pistachio honey pie
Time for YUM

pistachio honey pie

Happy 3.14 Day!

I've written about this before, but pie has never been my favorite thing to eat or make (I'm #teamcake, please don't hate me). But I always make sure to bake one in honor of Pi Day, which I can't help celebrate since I am both a low-key nerd and a failed math major (true story: I wanted to major in math in college but it was too hard so I settled for an economics degree instead ๐Ÿคท).

This year's pie is from my new favorite pie book, The New Pie. The New Pie was written by Chris and Paul, a married pair of CDC scientists who enter pie baking competitions in their spare time (you know, when they're not busy protecting us from infectious diseases). They've won many pie competitions throughout the country, which is no surprise since their book is filled with unique and original pie recipes like King Fluffernutter Pie and Bubbling Butterbeer Pie. Along the way, they also taught me a bunch of awesome baking tricks that I plan to apply beyond pie โ€” like, did you know you that you could turn whipped cream into ice cubes (like they did for their Thai Iced Tea Pie ๐Ÿ˜)?

Because I just finished developing and testing a last-minute pistachio muffin recipe for #weeknightbakingbook (which, OMG, has a freaking Amazon page but no cover, lol!), I decided to try their pistachio honey pie recipe to use up all my spare pistachio nuts. According to Chris and Paul, this pie recipe was inspired by Mediterranean and Middle Eastern baklava, which led them to top the pie with phyllo dough as opposed to more pie crust. I was 100% there for it โ€” not only did I have to do less work (they recommend buying store-bought dough), the phyllo topping was both delicious AND gorgeous and the perfect compliment to the pistachio honey filling (which did indeed taste like baklava). Enjoy!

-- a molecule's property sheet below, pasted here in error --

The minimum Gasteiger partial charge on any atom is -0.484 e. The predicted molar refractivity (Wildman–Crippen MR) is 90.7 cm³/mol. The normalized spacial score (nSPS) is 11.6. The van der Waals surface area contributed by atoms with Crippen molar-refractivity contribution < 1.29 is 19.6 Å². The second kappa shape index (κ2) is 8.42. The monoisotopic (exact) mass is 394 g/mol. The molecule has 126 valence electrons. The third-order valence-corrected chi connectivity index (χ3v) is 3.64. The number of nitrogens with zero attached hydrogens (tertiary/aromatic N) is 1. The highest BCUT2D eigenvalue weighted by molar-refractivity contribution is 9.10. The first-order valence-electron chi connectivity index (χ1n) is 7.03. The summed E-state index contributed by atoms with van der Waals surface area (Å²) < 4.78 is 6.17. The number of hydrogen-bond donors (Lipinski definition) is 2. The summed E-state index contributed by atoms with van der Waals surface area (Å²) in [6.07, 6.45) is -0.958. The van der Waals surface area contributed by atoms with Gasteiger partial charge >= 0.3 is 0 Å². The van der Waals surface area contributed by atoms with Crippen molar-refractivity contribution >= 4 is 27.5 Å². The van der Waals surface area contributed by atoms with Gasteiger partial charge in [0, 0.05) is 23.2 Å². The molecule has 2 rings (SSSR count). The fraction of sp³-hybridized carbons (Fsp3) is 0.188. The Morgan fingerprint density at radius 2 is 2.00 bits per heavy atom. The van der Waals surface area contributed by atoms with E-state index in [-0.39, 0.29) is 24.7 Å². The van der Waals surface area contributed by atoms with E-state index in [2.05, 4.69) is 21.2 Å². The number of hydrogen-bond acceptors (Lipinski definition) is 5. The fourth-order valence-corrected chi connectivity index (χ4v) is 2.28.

also featured:
plate || knife

Some baker's notes:

  • Because this pie recipe has a lot of kinda involved steps, I broke the work down over a few days to make sure I wasn't stuck in the kitchen for hours. I made the pie crust the first day, blind baked it the next, and made the filling and topping on the last day before baking the entire pie. You can speed up the entire process by making the pie crust and blind baking it on the same day; although I find that it holds it shape better if frozen overnight, Chris and Paul recommend just freezing it for an hour before baking.
  • To make the topping, Chris and Paul use three store-bought phyllo sheets that you then cut into wedges. It's great, but you're left with a LOT of phyllo sheets after the recipe (each box comes with… a LOT). I ended up refreezing the leftovers. If you don't want to bother, go ahead and skip the phyllo topping โ€” the pie will look a little like pecan pie without it.

get the recipe ยป

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